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Photo credit: TagTomat

In BLOXHUB, a new “Network for Smarter Counter-Terrorism” has been established to discuss how to secure buildings and urban spaces better against terrorism in Denmark. This summer, the network will publish a white paper with concrete advice in relation to their work with counter-terrorism.

Anyone living in a larger European city has probably noticed them: the concrete blocks, bollards, cameras and other security installations that dot the urban space to ward off terrorist attacks.

Last spring, architects, urban planners, researchers, police and city governments came together in BLOXHUB to discuss how we can create smarter solutions for safer cities that are also designed for people’s daily lives. The network was led by anthropologist and PhD Fellow Stine Ilum and Schønherr landscape architects. Stine Ilum established the forum to bring the many different actors in the field together and collaboratively come up with a Danish way of securing buildings and urban spaces in the best possible way. “The professional practice of counter-terrorism is characterized by being a mix of many different sectors with different professional backgrounds. To secure our cities in the smartest possible way in the future, we need cross-sector collaboration. No one can do it alone,” says Stine Ilum.

From risk analysis to landscape architecture
Both public and private actors as well as researchers joined the network, and the initial three meetings have resulted in a white paper that encapsulates the reflections and themes of their discussions. The paper will include 8-10 contributions from different stakeholders working with counter-terrorism. One contribution will deal with risk evaluations, certifications, and solutions, and is written by a number of private security firms. Another will focus on the aesthetic perspectives, such as securing landmarked buildings and designing landscape solutions, and is co-authored by a number of architectural firms. According to plan, the white paper will be presented at The People’s Democratic Festival (Folkemødet) in June 2019.

Everyday life in cities with counter-terrorism installations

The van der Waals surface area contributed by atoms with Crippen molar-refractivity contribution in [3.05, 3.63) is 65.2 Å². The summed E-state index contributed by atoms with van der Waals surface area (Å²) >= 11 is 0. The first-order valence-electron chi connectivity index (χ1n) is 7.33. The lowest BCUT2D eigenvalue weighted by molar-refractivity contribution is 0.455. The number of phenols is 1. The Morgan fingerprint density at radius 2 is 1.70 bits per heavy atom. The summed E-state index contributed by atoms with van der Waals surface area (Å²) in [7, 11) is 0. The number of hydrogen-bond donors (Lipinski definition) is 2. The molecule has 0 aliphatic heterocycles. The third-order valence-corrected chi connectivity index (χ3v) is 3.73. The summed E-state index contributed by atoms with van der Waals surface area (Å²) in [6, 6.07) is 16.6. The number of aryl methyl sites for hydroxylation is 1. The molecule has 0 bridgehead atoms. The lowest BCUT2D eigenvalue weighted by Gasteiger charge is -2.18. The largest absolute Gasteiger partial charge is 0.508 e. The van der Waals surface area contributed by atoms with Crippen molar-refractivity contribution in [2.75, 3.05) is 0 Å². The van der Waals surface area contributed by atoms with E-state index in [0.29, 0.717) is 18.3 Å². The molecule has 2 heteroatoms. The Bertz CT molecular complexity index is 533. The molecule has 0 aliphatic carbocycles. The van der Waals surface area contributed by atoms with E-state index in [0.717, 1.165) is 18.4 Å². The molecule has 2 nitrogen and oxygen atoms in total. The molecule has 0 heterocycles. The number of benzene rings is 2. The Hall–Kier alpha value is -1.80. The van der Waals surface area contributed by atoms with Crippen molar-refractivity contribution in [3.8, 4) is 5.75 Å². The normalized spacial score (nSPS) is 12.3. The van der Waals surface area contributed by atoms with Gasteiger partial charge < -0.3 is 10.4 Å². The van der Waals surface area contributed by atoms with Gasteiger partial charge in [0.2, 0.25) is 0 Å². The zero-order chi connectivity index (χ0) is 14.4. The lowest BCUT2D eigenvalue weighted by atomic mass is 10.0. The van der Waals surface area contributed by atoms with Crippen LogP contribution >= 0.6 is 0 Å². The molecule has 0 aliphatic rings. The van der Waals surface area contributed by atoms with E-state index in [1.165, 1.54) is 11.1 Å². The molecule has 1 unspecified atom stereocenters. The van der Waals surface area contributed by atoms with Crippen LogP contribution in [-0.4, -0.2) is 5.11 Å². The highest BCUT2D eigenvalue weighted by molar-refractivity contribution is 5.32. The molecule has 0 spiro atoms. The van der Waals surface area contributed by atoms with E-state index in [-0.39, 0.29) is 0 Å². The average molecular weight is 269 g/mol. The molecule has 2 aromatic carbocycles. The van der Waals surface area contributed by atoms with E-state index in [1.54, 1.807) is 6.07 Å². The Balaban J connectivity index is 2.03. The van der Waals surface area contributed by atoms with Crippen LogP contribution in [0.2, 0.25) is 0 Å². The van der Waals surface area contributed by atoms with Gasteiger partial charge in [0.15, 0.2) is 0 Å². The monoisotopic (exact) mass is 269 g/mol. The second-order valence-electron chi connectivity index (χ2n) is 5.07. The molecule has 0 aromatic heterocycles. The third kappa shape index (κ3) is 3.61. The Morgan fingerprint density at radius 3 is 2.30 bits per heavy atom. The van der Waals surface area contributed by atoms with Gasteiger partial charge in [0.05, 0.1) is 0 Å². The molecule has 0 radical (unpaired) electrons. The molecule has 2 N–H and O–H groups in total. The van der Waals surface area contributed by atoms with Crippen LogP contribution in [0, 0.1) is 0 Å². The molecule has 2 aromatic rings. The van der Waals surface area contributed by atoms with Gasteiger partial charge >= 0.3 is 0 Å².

Netwrk founder Stine Ilum’s own anthropological research focuses on the professional practice of counter-terrorism in Denmark, including the rationales and roles at play in the sector. Her project also investigates how counter-terrorism installations are perceived at street level as part of everyday city life. ”It is difficult to make a cause-effect analysis and say that visible counter-terrorism measures has a direct effect on people’s sense of safety and everyday life, but so far, I do know that many Copenhageners from time to time think about and fear terrorism in the urban space. And on a more general level we know that physical surroundings and the way we design our urban spaces have an effect on people and their everyday lives.”

Read more about the network in Politiken


Denmark’s A-team in securing buildings
A number of new companies in the BLOXHUB community have joined the network, including UK engineering firm Thornton Tomasetti who will soon take over the leadership of the network. They will be joined by SLA , a Danish landscaping firm that specializes in risk-reducing landscapes and is currently working on the rebuilding of the Government Quarter in Oslo.

“The Network has been an excellent opportunity to be introduced to Denmark’s A-team within design of secure buildings and urban spaces, and we are looking forward to taking over the leadership baton in collaboration with SLA,” says Marketing & Business Development Manager Tina Havsted.

Thornton Tomasetti’s references include the US embassy in London, NATO HQ in Brussels and the new World Trade Center Towers in Manhattan among others.

Urban designer and Head of SLA Oslo, Louise Fiil Hansen, is also looking forward to the collaboration.

“We need to find ways to create safe, open and attractive cities where integrated terrorism prevention goes hand in hand with open and democratic public spaces. With this network we are on the right track, and together with Thornton Tomasetti we look forward to continuing the fruitful exchange and cross-sector collaboration the network has initiated.”

SLA’s work in integrated terrorism prevention includes the risk-reducing landscape around the Criminal Court in Haag and the rebuilding of the urban spaces in the Government Quarter in Oslo.

The network’s next meetings will include site visits to cities, organizations and private companies. Meanwhile, the dialogue continues both in and outside the network.

“It is obvious that the members of the network have gotten to know each other personally by now and thereby made good professional contacts for future work. Let’s say that Municipality of Copenhagen one day would like to implement new antiterror solutions, through the network they have direct access to the insights and opinions of private companies and experts in the field,” says Stine Ilum.